x Abu Dhabi, UAESaturday 22 July 2017

Censorship and sensibility in India

Is India now a paradise for those who take offence? Critics believe the new culture of outrage is sending real thoughts underground. Samanth Subramanian reports from New Delhi

Muslim clerics demand removal of objectionable scenes from the movie Vishwaroopam at a protest in Lucknow.
Muslim clerics demand removal of objectionable scenes from the movie Vishwaroopam at a protest in Lucknow.

NEW DELHI //The past few weeks in India have seen films, an all-girl rock band, a fashion show, a Booker prize-winning novelist and a reputed academic become targets of harassment, legal action or threats of violence.

The most prominent case involved Vishwaroopam, a Tamil film that will be released in Tamil Nadu on Friday after a two-week delay. The film was blocked by the state government after some Muslim groups protested that it depicted Muslims in poor light. The director, Kamal Haasan, had to agree to cut seven scenes.

"The culture of taking offence has acquired an epidemic proportion, and we are moving in a direction where nothing, it seems, is a safe topic," said Salil Tripathi, who wrote the 2009 book Offence: The Hindu Case, on how Hindu fundamentalists have succeeded in censoring and banning many cultural works and teachings.

"If India doesn't step back from this abyss, it will begin to resemble the dictatorships where people speak in coded language, where real thoughts go underground," Mr Tripathi added.

On Sunday, a fashion show in the southern city of Visakhapatnam was cancelled after the Vishwa Hindu Parishad (VHP), a right-wing Hindu group, protested against women modelling dresses bearing images of Hindu deities.

In Delhi, an art gallery had to temporarily shut down on Monday after the VHP called for a ban on a retrospective of the modern nude because the exhibit included "indecent pictures". The VHP's women's wing, the Durga Vahini, harrassed women who were smoking and drinking in a restaurant in Mangalore last week.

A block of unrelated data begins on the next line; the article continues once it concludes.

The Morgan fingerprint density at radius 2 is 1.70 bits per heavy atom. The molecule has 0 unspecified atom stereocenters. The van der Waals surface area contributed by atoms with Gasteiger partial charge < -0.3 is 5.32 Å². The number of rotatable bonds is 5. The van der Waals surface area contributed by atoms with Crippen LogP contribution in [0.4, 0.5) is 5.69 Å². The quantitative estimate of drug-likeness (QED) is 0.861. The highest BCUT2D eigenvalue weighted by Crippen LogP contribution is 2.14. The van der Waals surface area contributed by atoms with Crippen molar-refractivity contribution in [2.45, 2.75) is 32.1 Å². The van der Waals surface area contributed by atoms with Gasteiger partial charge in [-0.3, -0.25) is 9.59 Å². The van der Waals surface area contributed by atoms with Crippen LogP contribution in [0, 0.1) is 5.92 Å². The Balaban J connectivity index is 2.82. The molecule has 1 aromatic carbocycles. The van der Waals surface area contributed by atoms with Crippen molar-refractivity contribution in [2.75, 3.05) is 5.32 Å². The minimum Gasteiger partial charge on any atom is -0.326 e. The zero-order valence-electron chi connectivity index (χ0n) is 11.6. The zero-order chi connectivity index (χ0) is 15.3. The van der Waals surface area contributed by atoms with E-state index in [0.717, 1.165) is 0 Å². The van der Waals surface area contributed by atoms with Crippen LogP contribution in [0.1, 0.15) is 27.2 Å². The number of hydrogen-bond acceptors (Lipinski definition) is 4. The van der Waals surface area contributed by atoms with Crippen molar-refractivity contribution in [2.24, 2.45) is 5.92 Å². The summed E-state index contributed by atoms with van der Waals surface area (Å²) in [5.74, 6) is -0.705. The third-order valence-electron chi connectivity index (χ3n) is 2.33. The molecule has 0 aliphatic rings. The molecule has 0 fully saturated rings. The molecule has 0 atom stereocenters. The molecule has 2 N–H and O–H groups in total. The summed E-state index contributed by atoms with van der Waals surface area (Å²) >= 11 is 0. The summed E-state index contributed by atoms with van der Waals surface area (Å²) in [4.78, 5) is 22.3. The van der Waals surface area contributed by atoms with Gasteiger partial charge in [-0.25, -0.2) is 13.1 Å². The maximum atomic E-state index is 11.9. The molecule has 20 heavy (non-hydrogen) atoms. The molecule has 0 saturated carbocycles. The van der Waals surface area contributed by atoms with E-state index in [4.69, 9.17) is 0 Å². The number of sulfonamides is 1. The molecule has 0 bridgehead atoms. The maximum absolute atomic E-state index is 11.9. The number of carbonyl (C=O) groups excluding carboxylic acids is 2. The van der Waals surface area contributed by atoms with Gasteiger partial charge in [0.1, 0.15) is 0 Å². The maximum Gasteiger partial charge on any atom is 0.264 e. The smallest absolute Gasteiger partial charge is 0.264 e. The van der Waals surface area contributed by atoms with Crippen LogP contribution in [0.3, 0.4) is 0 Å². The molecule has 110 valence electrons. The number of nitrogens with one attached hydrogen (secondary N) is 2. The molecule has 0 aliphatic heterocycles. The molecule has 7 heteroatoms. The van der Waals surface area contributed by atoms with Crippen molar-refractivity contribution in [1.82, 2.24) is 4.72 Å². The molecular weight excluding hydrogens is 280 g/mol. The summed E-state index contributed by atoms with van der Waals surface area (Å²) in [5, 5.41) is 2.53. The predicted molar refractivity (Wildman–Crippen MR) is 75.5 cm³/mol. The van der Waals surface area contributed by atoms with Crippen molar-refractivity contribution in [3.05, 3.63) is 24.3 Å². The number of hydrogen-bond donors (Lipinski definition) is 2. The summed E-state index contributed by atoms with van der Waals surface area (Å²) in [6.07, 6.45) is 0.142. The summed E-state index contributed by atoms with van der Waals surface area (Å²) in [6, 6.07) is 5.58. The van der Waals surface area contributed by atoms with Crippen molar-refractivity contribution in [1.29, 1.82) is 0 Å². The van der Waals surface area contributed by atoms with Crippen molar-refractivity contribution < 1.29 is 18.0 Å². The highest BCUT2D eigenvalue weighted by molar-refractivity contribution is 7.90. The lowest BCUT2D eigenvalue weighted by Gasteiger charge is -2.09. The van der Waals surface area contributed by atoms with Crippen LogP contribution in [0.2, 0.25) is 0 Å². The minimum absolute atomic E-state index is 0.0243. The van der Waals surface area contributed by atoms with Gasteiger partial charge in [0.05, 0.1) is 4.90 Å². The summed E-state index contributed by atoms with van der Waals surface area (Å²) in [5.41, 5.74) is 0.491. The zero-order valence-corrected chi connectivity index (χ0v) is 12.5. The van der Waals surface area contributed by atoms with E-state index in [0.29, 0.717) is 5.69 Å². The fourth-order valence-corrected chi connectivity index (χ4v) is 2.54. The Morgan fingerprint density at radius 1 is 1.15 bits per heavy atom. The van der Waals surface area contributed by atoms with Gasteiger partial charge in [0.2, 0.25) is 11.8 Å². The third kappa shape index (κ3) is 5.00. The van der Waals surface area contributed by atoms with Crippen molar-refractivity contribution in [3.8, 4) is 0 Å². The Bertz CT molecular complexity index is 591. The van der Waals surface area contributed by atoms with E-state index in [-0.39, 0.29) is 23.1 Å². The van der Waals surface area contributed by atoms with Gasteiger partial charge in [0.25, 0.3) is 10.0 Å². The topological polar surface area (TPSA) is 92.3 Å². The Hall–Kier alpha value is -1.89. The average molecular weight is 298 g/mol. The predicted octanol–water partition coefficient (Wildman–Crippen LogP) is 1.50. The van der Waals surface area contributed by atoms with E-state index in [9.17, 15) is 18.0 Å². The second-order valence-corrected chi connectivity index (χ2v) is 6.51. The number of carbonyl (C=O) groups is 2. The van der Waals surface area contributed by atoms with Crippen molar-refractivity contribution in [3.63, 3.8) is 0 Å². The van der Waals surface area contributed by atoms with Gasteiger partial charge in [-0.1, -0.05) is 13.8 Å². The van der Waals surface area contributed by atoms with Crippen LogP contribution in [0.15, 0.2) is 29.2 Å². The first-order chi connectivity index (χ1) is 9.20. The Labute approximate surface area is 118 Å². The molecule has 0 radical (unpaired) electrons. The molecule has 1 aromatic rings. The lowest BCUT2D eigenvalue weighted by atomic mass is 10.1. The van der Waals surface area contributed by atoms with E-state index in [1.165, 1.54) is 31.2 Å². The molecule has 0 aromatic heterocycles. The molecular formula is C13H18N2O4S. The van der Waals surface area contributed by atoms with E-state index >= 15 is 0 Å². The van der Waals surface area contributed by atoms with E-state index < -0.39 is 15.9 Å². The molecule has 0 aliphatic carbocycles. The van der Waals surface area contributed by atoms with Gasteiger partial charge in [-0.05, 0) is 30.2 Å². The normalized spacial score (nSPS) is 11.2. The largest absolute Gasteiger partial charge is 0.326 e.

Meanwhile, on Sunday, a Muslim cleric in Kashmir a fatwa against Pragaash, an all-girl high school rock band that was deemed "un-Islamic". The band has dissolved, although Omar Abdullah, the chief minister of Jammu and Kashmir, defended them last weekend on Twitter, saying: "I hope these talented young girls will not let a handful of morons silence them."

Last week, the author Salman Rushdie cancelled a visit to a literary festival in Kolkata, citing security concerns after protests by Muslim groups. The fair's organisers subsequently denied having invited him. Yesterday, the Indian Christian Republican Party complained to the police that Kadal, a new movie set in a Tamil Catholic fishing community, shows a framed picture of Jesus Christ being thrown to the floor.

These instances have sparked widespread criticism of what an editorial last week in The Hindu newspaper called India's "flourishing outrage industry". In the International Herald Tribune, the columnist Manu Joseph called modern India "a paradise for those who take offence".

The Indian constitution guarantees freedom of speech and expression, but it is not without caveat. The constitution allows for "reasonable restrictions" on this right, in the interests of "public order, decency or morality".

Further, the Indian Penal Code contains two laws that have been invoked repeatedly to cramp free speech.

Section 295A punishes those who "outrage [the] religious feelings of any class" by spoken, written or visual means, with a fine or a prison term of up to three years.

Section 505(2) promises a similar punishment to those who make "statements creating or promoting enmity, hatred or ill-will between classes" on grounds of religion, caste, language or race.

Nikhil Mehra, a lawyer who practises in the Supreme Court, said both laws are antiquated holdovers from colonial India.

"The problem is that these laws are so broadly worded that cases can be impossible to quash, because it is difficult for a judge to take the view that some piece of speech does not promote enmity between groups," Mr Mehra said.

"I'd say there's no chance that these laws will be struck off the books," he said. "Politically, nobody will do it, because we have such a huge vacuum of leadership that nobody has the guts to step up and suggest such changes."

Pranesh Prakash, policy director at the Bangalore-based Centre for Internet and Society, has extensively analysed cases where these laws are applied in conjunction with India's information technology act, which governs online speech.

"Given India's history of communal violence, it would be extraordinary for courts to directly criticise such laws," Mr Prakash said. But these laws are two among many "patently unconstitutional laws" in India's statute books, he pointed out.

"How could it be constitutional to prevent the free broadcast of news over radio, for instance, or to prohibit speech online that causes 'annoyance'?" Mr Prakash said. "Not only are antiquated and speech-restricting laws not being struck off, more such laws are being added to the statute books all the time."

An example, he said, was section 66a of the information technology act, which aims to curtail "offensive messages" online but is often used to target dissidents and even posts on social media.

Ssubramanian@thenational.ae